Trustless Securitized Product Create a trustless Collateralized Debt Obligation (CDO) or a Credit Default Swap (CDS) using smart contracts and Dharma debt agreements.
Decentralized Margin Trading Application Marry Dharma debt agreements with 0x orders in order to create an end-to-end trustless short selling instrument. Help all of us short those shitcoins!!!!
Dharma Debt Explorer Build transparency. Show the world what types of debt agreements are most popular, what average interest rates are, the day’s biggest loans, and more.
Laura Shin has launched a new weekly podcast! The cadence is weekly and the format shorter than Unchained (22'), with guests from crypto land commenting on top headlines (similar to Simon Taylor's Blockchain Insider).
Juris is another project looking into the problem of contract disputes and mediation.
We've seen all sorts of approaches, and Juris goes at it with humans. Users can in fact escalate to a Juris PANEL which provides a decentralized, United Nations-compliant arbitration tribunal judicially enforceable in 157 countries.
We're getting closer to the day where 1) smart contracts will be more powerful than dumb paper contracts 2) the state infrastructure starts to be replaced.
The Swiss Financial Market Supervisory Authority FINMA has just issued guidelines for how it intends to apply financial market legislation to ICOs.
Essentially: - all types of pre-functional tokens (or the instruments representing claims on future tokens) are securities (same conclusion as the SAFT Whitepaper) - functional 'payment tokens' are not securities - functional utility tokens that only represent a claim to a service or application are not securities (but if they have investment purpose, they are securities).
A very fine line for sure, but a clear statement that some utility tokens are definitely not securities, standing in stark contrast to SEC Chair Clayton's words last week: “I believe every ICO I’ve seen is a security”. Jurisdictional competition at its best.
Marco Santori did his usual tweetstorm summary here, alternatively the table below is a good snapshot of the key takeouts.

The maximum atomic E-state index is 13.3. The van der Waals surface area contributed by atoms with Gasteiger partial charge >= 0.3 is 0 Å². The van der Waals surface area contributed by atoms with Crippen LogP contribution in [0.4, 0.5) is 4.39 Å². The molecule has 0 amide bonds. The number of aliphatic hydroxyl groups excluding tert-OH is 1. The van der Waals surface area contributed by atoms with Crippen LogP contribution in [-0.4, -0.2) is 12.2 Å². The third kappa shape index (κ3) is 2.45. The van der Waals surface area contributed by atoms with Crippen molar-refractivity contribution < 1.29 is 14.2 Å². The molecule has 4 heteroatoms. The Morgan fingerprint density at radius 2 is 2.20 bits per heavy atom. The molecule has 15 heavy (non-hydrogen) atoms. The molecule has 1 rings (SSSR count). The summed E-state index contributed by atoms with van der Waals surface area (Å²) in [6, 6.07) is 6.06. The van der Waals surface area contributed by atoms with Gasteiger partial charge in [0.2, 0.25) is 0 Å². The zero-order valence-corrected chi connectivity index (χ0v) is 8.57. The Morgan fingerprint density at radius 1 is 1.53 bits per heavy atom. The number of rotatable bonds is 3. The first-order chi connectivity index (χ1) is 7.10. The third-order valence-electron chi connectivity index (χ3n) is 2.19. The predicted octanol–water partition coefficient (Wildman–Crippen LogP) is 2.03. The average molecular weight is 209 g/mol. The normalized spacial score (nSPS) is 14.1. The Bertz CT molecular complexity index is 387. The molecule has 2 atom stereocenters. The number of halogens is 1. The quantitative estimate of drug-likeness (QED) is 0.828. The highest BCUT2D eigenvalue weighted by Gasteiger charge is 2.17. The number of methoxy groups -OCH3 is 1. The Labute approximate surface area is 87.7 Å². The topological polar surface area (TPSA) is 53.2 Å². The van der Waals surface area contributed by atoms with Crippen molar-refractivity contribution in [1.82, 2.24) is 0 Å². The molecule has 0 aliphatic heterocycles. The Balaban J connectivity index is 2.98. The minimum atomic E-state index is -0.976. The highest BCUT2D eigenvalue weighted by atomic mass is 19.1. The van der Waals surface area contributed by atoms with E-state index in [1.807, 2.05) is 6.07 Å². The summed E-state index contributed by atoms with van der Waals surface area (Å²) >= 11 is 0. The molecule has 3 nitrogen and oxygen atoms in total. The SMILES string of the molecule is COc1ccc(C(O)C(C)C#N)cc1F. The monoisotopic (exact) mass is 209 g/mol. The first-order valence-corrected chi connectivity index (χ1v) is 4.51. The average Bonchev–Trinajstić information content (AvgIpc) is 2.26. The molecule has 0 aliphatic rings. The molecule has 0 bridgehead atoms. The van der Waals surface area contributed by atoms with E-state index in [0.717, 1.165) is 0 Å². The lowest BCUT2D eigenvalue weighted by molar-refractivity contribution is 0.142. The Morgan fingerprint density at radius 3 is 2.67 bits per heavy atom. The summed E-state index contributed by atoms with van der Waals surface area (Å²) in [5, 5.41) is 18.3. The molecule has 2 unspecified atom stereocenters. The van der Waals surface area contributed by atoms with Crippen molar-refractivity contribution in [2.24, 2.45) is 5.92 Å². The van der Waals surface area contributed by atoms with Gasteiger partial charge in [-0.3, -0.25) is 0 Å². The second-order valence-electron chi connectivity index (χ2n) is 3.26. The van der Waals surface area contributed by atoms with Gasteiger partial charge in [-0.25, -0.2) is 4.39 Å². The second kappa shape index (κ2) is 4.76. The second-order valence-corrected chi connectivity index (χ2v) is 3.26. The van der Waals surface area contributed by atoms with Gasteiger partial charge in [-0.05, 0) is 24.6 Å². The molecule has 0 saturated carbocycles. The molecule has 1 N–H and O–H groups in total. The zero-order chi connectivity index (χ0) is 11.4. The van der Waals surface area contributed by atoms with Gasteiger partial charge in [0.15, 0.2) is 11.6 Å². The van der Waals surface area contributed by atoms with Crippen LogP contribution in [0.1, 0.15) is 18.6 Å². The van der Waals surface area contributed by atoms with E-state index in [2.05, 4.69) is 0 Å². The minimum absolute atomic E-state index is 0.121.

New Jersey Bureau of Securities orders a ban on Bitstrade, a crypto business that has all the features of a ponzi scheme: 'become a promoter', 'Earn Up to 45% Monthly' google ads, no team page, non existent address in California, etc.
There are currently a dozen ecosystem funds that have been announced, and many more in the making. For many over-capitalized projects the question is no longer 'should we launch an ecosystem fund', but 'why shouldn't we launch one'. It's becoming table stakes.
Joel and Chris unveil their investment thesis for Placeholder (which they closed in December), and in true crypto fashion it's a document hosted on IPFS.
None of it is news for those who have been avidly following Chris' tweets, posts or been lucky to speak to him in person, but seeing it all in one place just shows the magnitude of brain power that they have been putting into it. Most impressive of all is their ability to convey it simple, accessible terms.
Massive congrats to our friends and readers Adam and Brayton for closing their $38 million Fund III! As part of the new fund they are also expanding their remit from crypto, where they have been true pioneers, to VR, space and...jetpacks!
We look forward to investing more together, and if there is any jetpack startup that needs user testing let us know!
Unsplash, the fast growing online community of photographers / database of royalty free high-res digital photos, has announced a $7.25 million funding round.
The interesting bit is that the round is led by Jason Goldberg's OST, the company behind Simple Token, that is committing $4 million in cash and $1m worth of OST tokens (another example of 'ecosystem funding'). Unsplash is looking for a monetization strategy and inevitably stumbled upon the magic of issuing a proprietary token and the simplicity of doing that with the Simple Token blockchain toolkit. No details are yet given about the token model, other than:
It won’t be a model where photos are going to be paid for with cryptocurrency. It will be a model that leverages the unprecedented distribution Unsplash photos gain to bring as many opportunities to contributors as possible while maintaining the open, free-to-use principles of the community.